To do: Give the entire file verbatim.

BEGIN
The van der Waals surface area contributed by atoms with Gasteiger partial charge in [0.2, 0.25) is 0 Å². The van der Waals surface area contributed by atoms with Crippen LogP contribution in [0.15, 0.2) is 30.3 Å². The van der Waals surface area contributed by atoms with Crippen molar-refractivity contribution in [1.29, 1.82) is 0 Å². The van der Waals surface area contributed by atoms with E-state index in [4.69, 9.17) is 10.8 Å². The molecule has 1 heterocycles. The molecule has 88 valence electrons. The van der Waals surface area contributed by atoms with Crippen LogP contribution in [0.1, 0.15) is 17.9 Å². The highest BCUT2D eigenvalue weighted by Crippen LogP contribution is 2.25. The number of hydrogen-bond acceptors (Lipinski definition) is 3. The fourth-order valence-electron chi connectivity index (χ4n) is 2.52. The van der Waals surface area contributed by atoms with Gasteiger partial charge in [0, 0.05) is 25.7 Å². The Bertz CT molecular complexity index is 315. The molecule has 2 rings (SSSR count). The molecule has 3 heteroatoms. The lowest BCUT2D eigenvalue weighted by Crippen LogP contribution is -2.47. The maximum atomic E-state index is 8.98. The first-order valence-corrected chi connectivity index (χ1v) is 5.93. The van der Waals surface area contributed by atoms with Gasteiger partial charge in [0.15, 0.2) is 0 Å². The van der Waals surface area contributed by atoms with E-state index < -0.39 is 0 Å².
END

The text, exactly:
The van der Waals surface area contributed by atoms with Gasteiger partial charge in [0.2, 0.25) is 0 Å². The van der Waals surface area contributed by atoms with Crippen LogP contribution in [0.15, 0.2) is 30.3 Å². The van der Waals surface area contributed by atoms with Crippen molar-refractivity contribution in [1.29, 1.82) is 0 Å². The van der Waals surface area contributed by atoms with E-state index in [4.69, 9.17) is 10.8 Å². The molecule has 1 heterocycles. The molecule has 88 valence electrons. The van der Waals surface area contributed by atoms with Crippen LogP contribution in [0.1, 0.15) is 17.9 Å². The highest BCUT2D eigenvalue weighted by Crippen LogP contribution is 2.25. The number of hydrogen-bond acceptors (Lipinski definition) is 3. The fourth-order valence-electron chi connectivity index (χ4n) is 2.52. The van der Waals surface area contributed by atoms with Gasteiger partial charge in [0, 0.05) is 25.7 Å². The Bertz CT molecular complexity index is 315. The molecule has 2 rings (SSSR count). The molecule has 3 heteroatoms. The lowest BCUT2D eigenvalue weighted by Crippen LogP contribution is -2.47. The maximum atomic E-state index is 8.98. The first-order valence-corrected chi connectivity index (χ1v) is 5.93. The van der Waals surface area contributed by atoms with Gasteiger partial charge in [0.15, 0.2) is 0 Å². The van der Waals surface area contributed by atoms with E-state index < -0.39 is 0 Å².